AP NEWS

Review: Bistr09 adds French starpower to Alamo Heights

March 6, 2019

Note: This is a Just a Taste review, which the Express-News does soon after a restaurant or bar opens to give our first impressions.

In a San Antonio market hungry for more French food options, Bistr09 opened Monday with two of the city’s best Continental cooking emissaries, the husband-and-wife team of chefs Damien Watel and Lisa Astorga-Watel.

The space, a well-lit cove in a weathered Broadway office compound, represents a homecoming of sorts for Francophiles. For 23 years, it housed the French bistro L’Etoile, a run that ended in 2009. Bistr09 employs half the space for an upscale lounge and bar with tall yellow chairs and the other half for more genteel, white-tablecloth dining, overseen by a crew dressed in smart black and white.

Monday’s opening night played out like old home week for Bistr09’s well-dressed Alamo Heights clientele, many of whom clearly knew each other already as they hung out at the bar and migrated to tables as the night lingered on.

Watel and Astorga-Watel worked the room, needing few introductions to people who know their current work at Bite restaurant in Southtown and their previous projects Chez Vatel Bistro, La Frite, Ciao Vino and others.

The bar was posting solid business already, with an abbreviated, French-leaning wine list and a bar staff winging its way, menuless, through cocktails like icy vodka martinis and a boozy Basil Hayden Kentucky Bourbon old-fashioned in a heavy rocks glass with one fat, happy ice cube.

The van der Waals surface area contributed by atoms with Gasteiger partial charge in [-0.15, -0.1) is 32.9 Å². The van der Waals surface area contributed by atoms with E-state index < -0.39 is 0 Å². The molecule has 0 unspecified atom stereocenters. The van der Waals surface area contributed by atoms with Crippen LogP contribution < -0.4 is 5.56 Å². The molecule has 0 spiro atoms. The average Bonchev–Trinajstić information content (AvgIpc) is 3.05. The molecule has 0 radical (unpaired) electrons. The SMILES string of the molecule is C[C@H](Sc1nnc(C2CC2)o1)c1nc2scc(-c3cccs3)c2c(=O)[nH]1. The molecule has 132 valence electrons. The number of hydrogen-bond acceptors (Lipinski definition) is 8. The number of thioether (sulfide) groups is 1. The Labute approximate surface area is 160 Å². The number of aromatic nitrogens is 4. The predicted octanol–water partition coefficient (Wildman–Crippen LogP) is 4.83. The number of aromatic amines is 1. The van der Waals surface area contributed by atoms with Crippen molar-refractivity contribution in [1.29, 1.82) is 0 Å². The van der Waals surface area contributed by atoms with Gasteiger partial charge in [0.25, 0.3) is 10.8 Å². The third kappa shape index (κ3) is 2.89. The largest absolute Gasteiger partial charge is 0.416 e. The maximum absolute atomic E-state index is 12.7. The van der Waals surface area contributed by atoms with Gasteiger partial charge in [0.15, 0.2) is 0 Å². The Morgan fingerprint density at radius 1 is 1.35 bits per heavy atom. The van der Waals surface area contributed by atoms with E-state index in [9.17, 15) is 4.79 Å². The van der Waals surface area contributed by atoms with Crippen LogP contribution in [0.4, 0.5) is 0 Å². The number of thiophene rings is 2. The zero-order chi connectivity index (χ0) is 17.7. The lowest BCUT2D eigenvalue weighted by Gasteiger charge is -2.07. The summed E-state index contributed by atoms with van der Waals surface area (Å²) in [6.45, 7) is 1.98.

On the menu: Bistr09’s menu is a comforting primer in French standards, with garlic and butter bomb escargots ($12), a steak tartare braced by horseradish and capers ($16) and a dinner of steak frites anchored by a cone of hot amber french fries towering over hanger steak seared mahogany-gold outside with a dark red shimmering core ($28).

The escargots and steak frites made up two-thirds of a $38 prix fixe that included a textbook crème brûlée with a thin toasted sugar shell over thick cream — a solid value in a restaurant where three courses easily sail past $50.

Nobody orders foie gras because it’s a great deal. They order foie gras for the gratification of an iron fist in a velvet glove, and Bistr09 obliged with a generous slice in creamy repose on a board with fig preserves and grilled bread ($24).

Duck’s a familiar bistro fixture, and a confit leg quarter ($28) brought a refined blue-collar experience with tender meat beneath a parchment of skin with traces of rendered fat. But there was nothing blue collar about an elegant risotto with a split lobster tail and claw meat with fat pearls of rice in a rich mirepoix broth studded with cherry tomatoes with a sidecar of roasted vegetables ($24).

Astorga-Watel’s daughter Andrea Astorga gave the night a proper exclamation point with a modernist construction of blueberry cheesecake with luminous, cherry-size globes of cream-filled chocolate holding up thin sheets of dark chocolate over a base of compressed graham crackers, cheesecake and blueberry gelee ($12). The gold leaf on top was pure showmanship for a dessert already as elegant as a jewelry box.

The night’s sole sensory distraction arose from house lights that came up and dimmed down in random intervals as if they were working out their proper levels. And while that might be a fitting metaphor for the opening night of a restaurant run by lesser chefs, the early read on this new French star suggests a more steady, consistent light.

Mike Sutter is a food and drink reporter and restaurant critic in the San Antonio and Bexar County area. Read him on our free site, mySA.com, and on our subscriber site, ExpressNews.com. | msutter@express-news.net | Twitter: @fedmanwalking